You haven't said here that docetism was heretical because it denied that Jesus was on the scene at some point, as some sort of manifestation, at least. I've seen that claimed as the nature of the heresy, though. We'd need to see where it was articulated that way to come to a different conclusion.



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Post Re: Ch. 1: The Problem (On the Historicity of Jesus by Richard Carrier)
DWill wrote:
You haven't said here that docetism was heretical because it denied that Jesus was on the scene at some point, as some sort of manifestation, at least.



docetism
Quote:
defined narrowly as "the doctrine according to which the phenomenon of Christ, his historical and bodily existence, and thus above all the human form of Jesus, was altogether mere semblance without any true reality." [3][4] Broadly it is taken as the belief that Jesus only seemed to be human, and that his human form was an illusion.


well we'll have to get rid of them :-D



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Post Re: Ch. 1: The Problem (On the Historicity of Jesus by Richard Carrier)
i've been listening to the book

in between peeling the paint off the wall i've heard a couple of tid-bits i liked

generally though it's a slog, for me that is.

i get a laugh here and there too, so it's not all bad.

but i never realised how little i personally have invested in an historical jesus until now.

cosmic christ is way sexier :lol:



Sun Jan 10, 2016 2:06 pm
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Post Re: Ch. 1: The Problem (On the Historicity of Jesus by Richard Carrier)
as Carrier points out at the start of the book that it's not so relevant to him personally

the only people that need an Historical Jesus are believers whose faith is based on a misunderstanding of mythology.

"if christ be not raised then our faith is in vain"

but that's BS

you can get heaps out of christianity without believing it literally.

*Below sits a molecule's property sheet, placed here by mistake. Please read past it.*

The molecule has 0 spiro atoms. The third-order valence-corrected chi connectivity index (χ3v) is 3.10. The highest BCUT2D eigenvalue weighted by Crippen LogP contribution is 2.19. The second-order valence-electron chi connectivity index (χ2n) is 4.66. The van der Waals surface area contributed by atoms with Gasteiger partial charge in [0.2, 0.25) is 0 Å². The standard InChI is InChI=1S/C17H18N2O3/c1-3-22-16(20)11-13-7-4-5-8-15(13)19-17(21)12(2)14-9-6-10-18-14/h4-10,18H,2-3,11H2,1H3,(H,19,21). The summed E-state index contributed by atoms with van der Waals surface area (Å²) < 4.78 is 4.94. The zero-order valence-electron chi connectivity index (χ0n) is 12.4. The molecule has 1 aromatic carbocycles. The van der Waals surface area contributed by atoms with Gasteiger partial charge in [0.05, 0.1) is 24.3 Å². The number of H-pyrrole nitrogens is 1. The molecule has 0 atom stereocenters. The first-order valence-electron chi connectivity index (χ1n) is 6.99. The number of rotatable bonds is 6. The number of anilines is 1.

just like you can get heaps out of any story without believing it literally.

i mean it's a story about a guy that dies and rises again

hell, i do that every day, who can't relate? :-D

even my garden does that :) but i don't worship it, i draw inspiration from it, i learn lessons by observing it.



Sun Jan 10, 2016 8:49 pm
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Post Re: Ch. 1: The Problem (On the Historicity of Jesus by Richard Carrier)
youkrst wrote:
DWill wrote:
You haven't said here that docetism was heretical because it denied that Jesus was on the scene at some point, as some sort of manifestation, at least.



docetism
Quote:
defined narrowly as "the doctrine according to which the phenomenon of Christ, his historical and bodily existence, and thus above all the human form of Jesus, was altogether mere semblance without any true reality." [3][4] Broadly it is taken as the belief that Jesus only seemed to be human, and that his human form was an illusion.


well we'll have to get rid of them :-D

Can you give me anything that says that docetism was shunned due to its denying that some Jesus ever existed, whether on earth in some spirit form or not? I take it that docetism was classed as broadly on the gnostic side, which as we know was put down by other religious forces. Even if they said, "Jesus wasn't really a man," aren't they by using the name, and denying that he was a man, strongly indicating that people said they knew of him?